Sitting at your workbench does not make you lazy. Many times it makes you smart.
Chopping out the waste between dovetails requires endurance and patience – especially when building a large piece of casework with drawers. If you sit while chopping, you conserve energy and your eyes are closer to your chisel, improving accuracy.
The same goes for mortising where exactitude is important. During the last few weeks I’ve been making marking gauges and mallets that require perfect mortises. Sitting down made this easier to accomplish.
The list goes on, including drawings and drafting while sitting at the bench.
Last year I added a vintage swinging seat to my French workbench so that a seat was always handy. It was a great upgrade for my bench. The only problem: Vintage seats can be expensive ($300 is typical). And, until recently, new ones were going for $500 or so.
Last month, Benchcrafted began selling its version, which is comprised of two nicely sand-cast pieces of iron and an optional oak seat. I purchased one (I accept no discounts or freebies) and installed it on my other workbench Sunday afternoon. It took me longer to drive to the hardware store to buy the bolts than it did to install the seat.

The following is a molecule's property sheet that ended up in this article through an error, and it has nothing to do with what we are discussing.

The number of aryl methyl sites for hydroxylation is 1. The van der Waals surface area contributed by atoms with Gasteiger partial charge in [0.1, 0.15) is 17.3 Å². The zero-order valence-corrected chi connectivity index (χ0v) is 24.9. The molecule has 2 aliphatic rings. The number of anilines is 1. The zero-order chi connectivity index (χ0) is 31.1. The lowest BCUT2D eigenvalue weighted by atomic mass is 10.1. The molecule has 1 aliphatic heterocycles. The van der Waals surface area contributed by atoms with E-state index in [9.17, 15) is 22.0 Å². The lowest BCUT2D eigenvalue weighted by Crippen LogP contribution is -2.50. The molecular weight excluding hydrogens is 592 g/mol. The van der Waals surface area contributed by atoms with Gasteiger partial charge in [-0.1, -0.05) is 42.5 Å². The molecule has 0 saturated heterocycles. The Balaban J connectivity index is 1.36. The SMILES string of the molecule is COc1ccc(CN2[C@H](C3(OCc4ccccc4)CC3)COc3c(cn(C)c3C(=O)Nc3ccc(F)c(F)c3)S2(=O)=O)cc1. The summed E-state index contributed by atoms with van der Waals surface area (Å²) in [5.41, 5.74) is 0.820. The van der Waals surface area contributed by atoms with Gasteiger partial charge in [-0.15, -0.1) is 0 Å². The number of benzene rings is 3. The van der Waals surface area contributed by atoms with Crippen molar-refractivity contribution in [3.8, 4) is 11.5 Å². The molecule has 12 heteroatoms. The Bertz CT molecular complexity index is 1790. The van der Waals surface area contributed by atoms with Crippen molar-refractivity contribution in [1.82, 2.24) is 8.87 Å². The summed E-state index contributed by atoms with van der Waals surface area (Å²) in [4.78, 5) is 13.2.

I installed the hardware using hardware store 1/2” x 6” bolts, washers and nuts. I ordered mine with the seat included, and it came drilled with the three holes required to attach it to the casting – plus the screws needed to do the job.
My only concern with the seat was if it would make the bench tippy when I sat on the seat. This particular bench is 6’ long and not as massive as my other benches. My guess is it weighs about 250 pounds. I weigh about 180. Result: No tippiness.
While adding a seat to my bench is great, the Benchcrafted Swing-away Seat has also inspired me to design a few pieces of furniture that incorporate this hardware, including a breakfast table for a small kitchen. At $199 ($249 with the seat), this piece of hardware is a bargain for what you get.
— Christopher Schwarz